Katherine Philips (1632–1664) is widely regarded as a pioneering figure within English-language women’s literary history. Best known as a poet, she was also a skilled translator, letter writer and literary critic whose subjects ranged from friendship and retirement to politics and public life. Her poetry achieved a high reputation among coterie networks in London, Wales and Ireland during her lifetime, and was published to great acclaim after her death. The present volume, drawing on important recent research into her early manuscripts and printed texts, represents a new and innovative phase in Philips's scholarship. Emphasizing her literary responses to other writers as well as the ambition and sophistication of her work, it includes groundbreaking studies of her use of form and genre, her practices as a translator, her engagement with philosophy and political theory, and her experiences in Restoration Dublin. It also examines the posthumous reception of Philips’s poetry and model theoretical and digital humanities approaches to her work.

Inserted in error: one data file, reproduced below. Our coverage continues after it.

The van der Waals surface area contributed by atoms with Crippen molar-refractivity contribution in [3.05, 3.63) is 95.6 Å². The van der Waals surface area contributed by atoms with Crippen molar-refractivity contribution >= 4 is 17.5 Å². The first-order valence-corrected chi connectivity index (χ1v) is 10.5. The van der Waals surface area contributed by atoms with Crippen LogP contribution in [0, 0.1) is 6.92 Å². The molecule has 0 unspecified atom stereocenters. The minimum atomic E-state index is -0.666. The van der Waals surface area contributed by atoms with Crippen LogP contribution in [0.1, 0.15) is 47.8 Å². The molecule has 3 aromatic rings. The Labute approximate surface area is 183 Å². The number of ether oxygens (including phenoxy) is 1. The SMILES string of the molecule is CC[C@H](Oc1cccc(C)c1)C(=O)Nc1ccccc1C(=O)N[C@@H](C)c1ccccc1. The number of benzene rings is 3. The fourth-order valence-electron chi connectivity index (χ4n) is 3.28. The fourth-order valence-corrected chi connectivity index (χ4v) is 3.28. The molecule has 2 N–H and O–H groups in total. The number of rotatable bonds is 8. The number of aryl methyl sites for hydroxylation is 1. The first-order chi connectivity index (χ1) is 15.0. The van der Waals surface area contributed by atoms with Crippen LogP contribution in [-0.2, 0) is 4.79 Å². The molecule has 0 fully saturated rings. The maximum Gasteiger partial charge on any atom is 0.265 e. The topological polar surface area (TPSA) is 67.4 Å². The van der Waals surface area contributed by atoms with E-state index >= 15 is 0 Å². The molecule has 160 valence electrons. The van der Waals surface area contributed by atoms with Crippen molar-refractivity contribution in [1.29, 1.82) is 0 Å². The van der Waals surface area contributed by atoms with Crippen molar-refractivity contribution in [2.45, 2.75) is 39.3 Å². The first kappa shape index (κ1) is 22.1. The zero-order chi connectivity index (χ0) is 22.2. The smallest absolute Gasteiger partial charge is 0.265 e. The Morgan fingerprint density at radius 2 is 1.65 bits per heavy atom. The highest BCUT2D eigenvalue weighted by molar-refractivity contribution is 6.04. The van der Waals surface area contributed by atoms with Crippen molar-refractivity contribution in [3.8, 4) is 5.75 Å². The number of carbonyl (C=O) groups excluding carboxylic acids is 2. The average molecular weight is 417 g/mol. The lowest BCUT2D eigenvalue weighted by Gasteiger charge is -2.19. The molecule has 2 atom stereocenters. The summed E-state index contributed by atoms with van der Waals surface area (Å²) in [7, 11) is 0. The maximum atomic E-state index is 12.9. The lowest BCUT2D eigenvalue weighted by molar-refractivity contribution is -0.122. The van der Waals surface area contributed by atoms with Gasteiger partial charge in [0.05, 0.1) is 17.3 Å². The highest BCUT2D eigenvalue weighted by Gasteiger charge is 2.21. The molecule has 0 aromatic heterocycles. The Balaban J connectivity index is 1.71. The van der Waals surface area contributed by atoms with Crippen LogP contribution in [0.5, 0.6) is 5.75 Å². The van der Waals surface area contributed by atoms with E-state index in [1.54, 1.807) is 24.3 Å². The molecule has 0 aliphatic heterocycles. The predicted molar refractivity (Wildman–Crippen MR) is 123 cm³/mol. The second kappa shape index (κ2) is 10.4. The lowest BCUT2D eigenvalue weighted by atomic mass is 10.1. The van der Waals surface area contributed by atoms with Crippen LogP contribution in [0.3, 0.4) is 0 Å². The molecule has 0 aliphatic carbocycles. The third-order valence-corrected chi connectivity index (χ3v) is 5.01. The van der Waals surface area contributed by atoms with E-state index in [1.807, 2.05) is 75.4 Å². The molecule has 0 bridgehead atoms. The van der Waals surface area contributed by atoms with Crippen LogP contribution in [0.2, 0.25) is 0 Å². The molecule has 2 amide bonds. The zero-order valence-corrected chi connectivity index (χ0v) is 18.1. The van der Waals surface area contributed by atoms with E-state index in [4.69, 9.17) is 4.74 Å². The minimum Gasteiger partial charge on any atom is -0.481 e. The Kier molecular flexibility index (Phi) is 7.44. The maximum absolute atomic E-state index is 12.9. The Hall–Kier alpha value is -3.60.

This book was originally published as two special issues of Women’s Writing.